On 29 June 2006, the Benelux Court of Justice (the Benelux Court) handed down a judgment related to the procedure set out in articles 6 bis and 6 ter of the uniform Benelux Trade Mark law (currently articles 2.16 and 2.17 of the Benelux Intellectual Property Treaty) for appealing to the Court of Appeal of Brussels, the Court of The Hague or the Court of Appeal of Luxemburg against a decision to refuse the registration of a trade mark by the Benelux Trade Mark Office (now the Benelux Office for Intellectual Property (the BOIP)).
In this ruling (Bovemij Verzekeringen N.V., “Europolis” case, n° A/2005/1), the Benelux Court held that the seized Court may take into consideration new facts and additional evidence (such as acquired distinctiveness through use) when deciding the validity or otherwise of the refusal by the BOIP to register the application. However, the Benelux Court stated that the applicant may not make any such new factual claims if the aim is to obtain an order for a partial registration or for a registration with restrictions, which would deviate from the application as examined by the BOIP.
This last point is a confirmation of a previous ruling of the Benelux Court dated 15 December 2003 (Vlaamse Toeristenbond, n° A/2002/2). Here, the Benelux Court ruled that when the BOIP has not assessed the distinctive character of the mark in relation to each individual product and service (but has merely refused registration globally for all of the goods and services for which the mark was filed), the seized Court cannot order the BOIP to proceed with the registration of the mark for those goods and services for which it considers that no grounds for absolute refusal exist.
However, by decisions of 30 May 2005 (regarding the application for ‘the Kitchen Company’) and 1 June 2006 (regarding the application for ‘Global Financial Intelligence’), the Court of Appeal of Brussels put several preliminary questions to the European Court of Justice (ECJ) as to the compatibility of the legislative framework described above with, among others, article 13 of the Directive 89/104/CE. Particularly since this last provision states that if a reason for the refusal of a registration only exists for part of the goods and services for which the trade mark has been filed, the refusal extends only to those specific goods and services.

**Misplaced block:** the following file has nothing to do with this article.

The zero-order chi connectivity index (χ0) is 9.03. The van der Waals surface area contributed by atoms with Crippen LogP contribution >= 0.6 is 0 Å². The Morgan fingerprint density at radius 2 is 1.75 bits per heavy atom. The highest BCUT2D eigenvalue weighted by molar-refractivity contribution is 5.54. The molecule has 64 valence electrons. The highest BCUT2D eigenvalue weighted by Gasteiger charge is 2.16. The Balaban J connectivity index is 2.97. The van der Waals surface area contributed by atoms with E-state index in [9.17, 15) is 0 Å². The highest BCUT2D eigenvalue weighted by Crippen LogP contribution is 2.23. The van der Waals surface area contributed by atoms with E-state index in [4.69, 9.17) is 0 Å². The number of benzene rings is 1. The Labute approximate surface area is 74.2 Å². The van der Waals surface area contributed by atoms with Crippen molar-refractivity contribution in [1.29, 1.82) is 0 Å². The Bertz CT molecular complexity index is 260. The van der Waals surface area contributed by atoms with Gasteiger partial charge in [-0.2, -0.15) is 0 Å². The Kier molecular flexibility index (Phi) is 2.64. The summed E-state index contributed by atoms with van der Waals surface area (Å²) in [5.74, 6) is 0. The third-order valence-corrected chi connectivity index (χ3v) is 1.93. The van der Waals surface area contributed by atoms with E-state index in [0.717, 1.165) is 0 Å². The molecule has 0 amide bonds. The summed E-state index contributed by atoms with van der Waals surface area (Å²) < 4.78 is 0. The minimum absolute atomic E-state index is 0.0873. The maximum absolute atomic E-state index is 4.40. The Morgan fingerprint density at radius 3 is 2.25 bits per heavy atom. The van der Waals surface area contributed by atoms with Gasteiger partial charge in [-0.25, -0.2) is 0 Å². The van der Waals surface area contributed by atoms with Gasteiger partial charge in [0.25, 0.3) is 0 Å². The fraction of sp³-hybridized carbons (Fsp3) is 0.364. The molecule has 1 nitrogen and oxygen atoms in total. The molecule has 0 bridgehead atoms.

The ECJ answered the questions raised in the first case in its judgment of 15 February 2007 (C-239/05, ‘The Kitchen Company’), whereby it ruled (in substance) that:
# when refusing registration of a trade mark, the competent authority is required to state in its decision its conclusion for each of the individual goods and services specified in the application, regardless of the manner in which that application was formulated;
# Directive 89/104/CE does not preclude national legislation which prevents the court reviewing the decision of the competent authority from ruling on the distinctive character of the mark separately for each of the individual goods and services specified in the application, where neither that decision nor that application related to categories of goods or services are considered separately.
These answers may, to a certain extent, appear contradictory and we await with interest the decision of the ECJ on the questions raised in the Global Financial Intelligence case.
In the meantime (and in case of possible litigation with the BOIP as to the validity of the trade marks applied for) it is recommended that trade mark applicants:
# set out in their initial application for registration of a trade mark all the individual goods and services for which registration is sought, for each of the classes concerned; and
# file, in their objection to a provisional refusal to be lodged with the BOIP, a subsidiary application for registration only of the goods and services in respect of which the BOIP should consider that the mark applied for has a distinctive character.